Silver Circles: William O’Brien

William O'Brien; Silver Circle Award Winner

William O’Brien, assistant professor, finance.

Since 1966, the Silver Circle Award has been presented to some of UIC’s best teachers. Winners, who are honored at their college commencements, receive $500 and their names join a long list of distinguished colleagues. But what makes the award especially meaningful is its selection committee: the graduating seniors.

Silver Circles: 1
Years at UIC: 3

What does it mean to win this award from the graduating seniors?

It’s the highlight of my academic career so far. I’ve had some good days with research, conferences and other things over the years, but nothing has affected me as much as winning this award. I really enjoy teaching and I try to put a lot of thought and effort into it, so having the seniors recognize that is really special.

What do you teach?

I teach FIN 301 (“Introduction to Managerial Finance”), the first finance course people can take at UIC.

How do you engage students in your courses?

I let everyone know up front that finance, and the terminology that people use in finance, isn’t as complicated as it looks, and I try to use real-world examples and concepts whenever I can. Since finance can be a little dry, I tell jokes and stories to keep everyone’s attention. I also try to change up the format from time to time by showing videos, bringing in guest speakers, or creating little mysteries at the beginning of class that pay off by the end.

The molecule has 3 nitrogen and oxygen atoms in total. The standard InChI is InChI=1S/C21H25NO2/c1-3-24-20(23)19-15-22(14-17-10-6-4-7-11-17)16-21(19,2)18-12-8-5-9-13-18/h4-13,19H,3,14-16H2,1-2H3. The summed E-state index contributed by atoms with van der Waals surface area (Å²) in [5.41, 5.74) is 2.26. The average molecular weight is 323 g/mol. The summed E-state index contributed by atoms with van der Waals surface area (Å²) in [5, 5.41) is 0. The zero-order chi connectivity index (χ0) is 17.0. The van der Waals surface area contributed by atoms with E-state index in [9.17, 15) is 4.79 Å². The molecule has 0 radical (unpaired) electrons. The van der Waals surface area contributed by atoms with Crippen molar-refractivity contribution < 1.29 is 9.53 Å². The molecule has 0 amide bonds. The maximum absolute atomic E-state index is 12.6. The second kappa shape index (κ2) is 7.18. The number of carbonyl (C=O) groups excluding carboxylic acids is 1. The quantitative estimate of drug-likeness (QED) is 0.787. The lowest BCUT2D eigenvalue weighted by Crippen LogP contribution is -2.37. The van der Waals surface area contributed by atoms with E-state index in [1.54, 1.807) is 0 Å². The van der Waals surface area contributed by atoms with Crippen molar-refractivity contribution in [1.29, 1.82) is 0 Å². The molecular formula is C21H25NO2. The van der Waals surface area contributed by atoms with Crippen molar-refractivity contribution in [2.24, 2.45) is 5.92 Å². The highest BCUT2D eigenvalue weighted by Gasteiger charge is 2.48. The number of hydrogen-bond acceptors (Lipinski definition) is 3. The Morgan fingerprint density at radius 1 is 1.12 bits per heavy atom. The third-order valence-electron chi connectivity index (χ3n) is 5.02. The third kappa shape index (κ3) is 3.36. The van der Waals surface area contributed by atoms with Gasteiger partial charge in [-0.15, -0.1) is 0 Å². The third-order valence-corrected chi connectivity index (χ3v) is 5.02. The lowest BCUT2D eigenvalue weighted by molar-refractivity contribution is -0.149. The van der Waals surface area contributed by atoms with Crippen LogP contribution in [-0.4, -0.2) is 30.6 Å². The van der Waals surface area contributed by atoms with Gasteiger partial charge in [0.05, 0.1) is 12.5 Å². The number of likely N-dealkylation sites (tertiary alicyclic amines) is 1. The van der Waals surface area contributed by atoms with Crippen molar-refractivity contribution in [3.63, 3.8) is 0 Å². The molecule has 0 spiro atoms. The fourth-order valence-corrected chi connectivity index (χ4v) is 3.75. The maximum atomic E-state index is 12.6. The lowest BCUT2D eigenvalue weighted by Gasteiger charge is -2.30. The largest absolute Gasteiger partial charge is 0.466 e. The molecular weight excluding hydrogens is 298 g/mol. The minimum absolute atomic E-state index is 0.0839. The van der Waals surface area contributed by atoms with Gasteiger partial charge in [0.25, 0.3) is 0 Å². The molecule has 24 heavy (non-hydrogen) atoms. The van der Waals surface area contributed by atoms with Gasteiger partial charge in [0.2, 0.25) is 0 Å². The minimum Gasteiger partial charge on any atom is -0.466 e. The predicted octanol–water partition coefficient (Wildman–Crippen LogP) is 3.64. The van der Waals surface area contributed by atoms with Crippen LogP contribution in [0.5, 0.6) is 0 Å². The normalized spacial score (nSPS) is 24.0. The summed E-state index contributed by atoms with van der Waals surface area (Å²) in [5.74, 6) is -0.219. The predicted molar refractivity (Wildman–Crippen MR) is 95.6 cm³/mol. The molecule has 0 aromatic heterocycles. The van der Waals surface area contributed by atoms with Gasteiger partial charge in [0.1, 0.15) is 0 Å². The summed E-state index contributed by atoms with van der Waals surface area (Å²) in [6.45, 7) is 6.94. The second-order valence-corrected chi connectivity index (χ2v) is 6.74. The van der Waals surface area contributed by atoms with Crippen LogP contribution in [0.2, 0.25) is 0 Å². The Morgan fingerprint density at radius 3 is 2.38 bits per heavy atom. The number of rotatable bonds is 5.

What are your research interests?

Most of my research focuses on financial decision-making in corporations. I have a few papers dedicated to how U.S. firms use offshore subsidiaries to avoid taxes, and how those actions influence other decisions (such as whether to acquire other firms or bring offshore money back to the U.S.), almost as a “side effect” of the decision to avoid taxes.

What is your advice to graduating students?

Trust your gut. Doing the right thing is usually harder than other choices available to you, but it’s worth it. Also, be generous with your time and knowledge and don’t act territorial and “pull the ladder up” when you achieve success. I think the key to success in the future is going to be your approach to work and solving new problems.

Contact


312-413-8702
jboynes@uic.edu

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